CO2 Emissions and Economic Growth: The Post-1990 Annex I Story
For the financially vested climate alarmists who continue to claim that developed nations can drastically reduce carbon dioxide emissions -- perhaps even entirely decarbonize their economies, without seriously harming economic growth and the prosperity of current and future generations, the story of the Annex I group tells a very different story.
The Annex I parties to the United Nations Framework Convention on Climate Change (UN-FCCC) are the industrialized countries that were members of the OECD (Organisation for Economic Co-operation and Development) in 1992, plus countries with economies in transition (the EIT Parties), including the Russian Federation, the Baltic States, and several Central and Eastern European States. The latest CO2 emissions data for these nations is 2012.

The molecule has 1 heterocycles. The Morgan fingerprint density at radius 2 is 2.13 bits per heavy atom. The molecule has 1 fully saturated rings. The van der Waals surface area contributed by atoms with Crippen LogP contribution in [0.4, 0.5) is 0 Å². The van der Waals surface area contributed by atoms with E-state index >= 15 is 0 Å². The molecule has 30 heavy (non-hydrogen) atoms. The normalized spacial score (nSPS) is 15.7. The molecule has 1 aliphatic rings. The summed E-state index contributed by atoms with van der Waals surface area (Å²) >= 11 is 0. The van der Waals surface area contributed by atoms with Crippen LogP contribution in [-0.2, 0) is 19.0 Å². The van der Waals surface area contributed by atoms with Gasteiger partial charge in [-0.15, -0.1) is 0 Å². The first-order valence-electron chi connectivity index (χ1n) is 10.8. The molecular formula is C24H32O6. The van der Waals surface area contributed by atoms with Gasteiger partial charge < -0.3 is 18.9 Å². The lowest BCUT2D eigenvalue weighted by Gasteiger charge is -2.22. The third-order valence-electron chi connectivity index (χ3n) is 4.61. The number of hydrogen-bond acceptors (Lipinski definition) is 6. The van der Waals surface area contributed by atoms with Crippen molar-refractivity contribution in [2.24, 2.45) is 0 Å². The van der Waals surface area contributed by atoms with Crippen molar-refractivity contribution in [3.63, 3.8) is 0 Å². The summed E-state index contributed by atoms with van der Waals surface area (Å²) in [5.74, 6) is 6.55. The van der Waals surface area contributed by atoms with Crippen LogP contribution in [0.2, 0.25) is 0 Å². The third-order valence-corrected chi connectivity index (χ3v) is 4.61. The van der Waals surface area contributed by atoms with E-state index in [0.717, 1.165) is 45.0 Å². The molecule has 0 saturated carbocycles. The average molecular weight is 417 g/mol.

The following chart shows the change in CO2 emissions for each of the Annex I parties between 1990 and 2012 plotted against the corresponding change in real GDP for each country:
Other than a unique grouping of Belarus, Poland, Luxembourg, and Ireland, and the special cases of Turkey and Ukraine, all the Annex I parties group along a line that clearly shows a strong positive correlation between emissions and economic growth.
The message is undeniable: those nations who limited their CO2 emissions experienced much lower economic growth compared to those who did not. There is two-way causation in these types of plots, but one thing cannot be refuted -- there is absolutely no evidence that reducing CO2 emissions will not significantly damage a nation’s economy. In fact, all the evidence points in the opposite direction, towards an era of much slower economic growth -- and perhaps a serious depression -- within the developed world if we move rapidly forward towards decarbonization.